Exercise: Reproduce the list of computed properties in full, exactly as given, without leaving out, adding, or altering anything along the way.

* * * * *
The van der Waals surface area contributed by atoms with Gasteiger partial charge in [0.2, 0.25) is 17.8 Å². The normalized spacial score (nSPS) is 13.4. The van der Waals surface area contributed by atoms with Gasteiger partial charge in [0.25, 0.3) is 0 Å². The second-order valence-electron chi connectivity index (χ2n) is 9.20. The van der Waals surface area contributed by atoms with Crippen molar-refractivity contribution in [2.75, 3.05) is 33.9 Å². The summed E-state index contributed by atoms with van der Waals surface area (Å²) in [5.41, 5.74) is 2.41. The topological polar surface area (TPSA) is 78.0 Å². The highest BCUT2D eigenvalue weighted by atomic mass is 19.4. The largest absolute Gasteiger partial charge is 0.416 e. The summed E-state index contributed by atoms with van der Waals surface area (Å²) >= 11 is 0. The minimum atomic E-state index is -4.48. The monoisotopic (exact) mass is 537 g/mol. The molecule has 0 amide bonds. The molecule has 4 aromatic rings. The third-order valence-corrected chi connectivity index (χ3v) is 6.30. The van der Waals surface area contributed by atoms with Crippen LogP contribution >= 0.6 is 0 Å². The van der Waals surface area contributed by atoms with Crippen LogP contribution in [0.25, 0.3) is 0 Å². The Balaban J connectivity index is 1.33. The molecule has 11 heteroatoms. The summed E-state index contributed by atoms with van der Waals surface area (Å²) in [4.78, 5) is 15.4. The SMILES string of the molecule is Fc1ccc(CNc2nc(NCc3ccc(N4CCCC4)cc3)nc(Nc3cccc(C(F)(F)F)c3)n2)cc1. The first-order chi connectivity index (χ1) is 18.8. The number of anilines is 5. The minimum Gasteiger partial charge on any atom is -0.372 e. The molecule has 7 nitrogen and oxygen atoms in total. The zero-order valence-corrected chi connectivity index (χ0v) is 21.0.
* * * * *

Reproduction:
The van der Waals surface area contributed by atoms with Gasteiger partial charge in [0.2, 0.25) is 17.8 Å². The normalized spacial score (nSPS) is 13.4. The van der Waals surface area contributed by atoms with Gasteiger partial charge in [0.25, 0.3) is 0 Å². The second-order valence-electron chi connectivity index (χ2n) is 9.20. The van der Waals surface area contributed by atoms with Crippen molar-refractivity contribution in [2.75, 3.05) is 33.9 Å². The summed E-state index contributed by atoms with van der Waals surface area (Å²) in [5.41, 5.74) is 2.41. The topological polar surface area (TPSA) is 78.0 Å². The highest BCUT2D eigenvalue weighted by atomic mass is 19.4. The largest absolute Gasteiger partial charge is 0.416 e. The summed E-state index contributed by atoms with van der Waals surface area (Å²) >= 11 is 0. The minimum atomic E-state index is -4.48. The monoisotopic (exact) mass is 537 g/mol. The molecule has 0 amide bonds. The molecule has 4 aromatic rings. The third-order valence-corrected chi connectivity index (χ3v) is 6.30. The van der Waals surface area contributed by atoms with Crippen LogP contribution >= 0.6 is 0 Å². The van der Waals surface area contributed by atoms with Crippen LogP contribution in [0.25, 0.3) is 0 Å². The Balaban J connectivity index is 1.33. The molecule has 11 heteroatoms. The summed E-state index contributed by atoms with van der Waals surface area (Å²) in [4.78, 5) is 15.4. The SMILES string of the molecule is Fc1ccc(CNc2nc(NCc3ccc(N4CCCC4)cc3)nc(Nc3cccc(C(F)(F)F)c3)n2)cc1. The first-order chi connectivity index (χ1) is 18.8. The number of anilines is 5. The minimum Gasteiger partial charge on any atom is -0.372 e. The molecule has 7 nitrogen and oxygen atoms in total. The zero-order valence-corrected chi connectivity index (χ0v) is 21.0.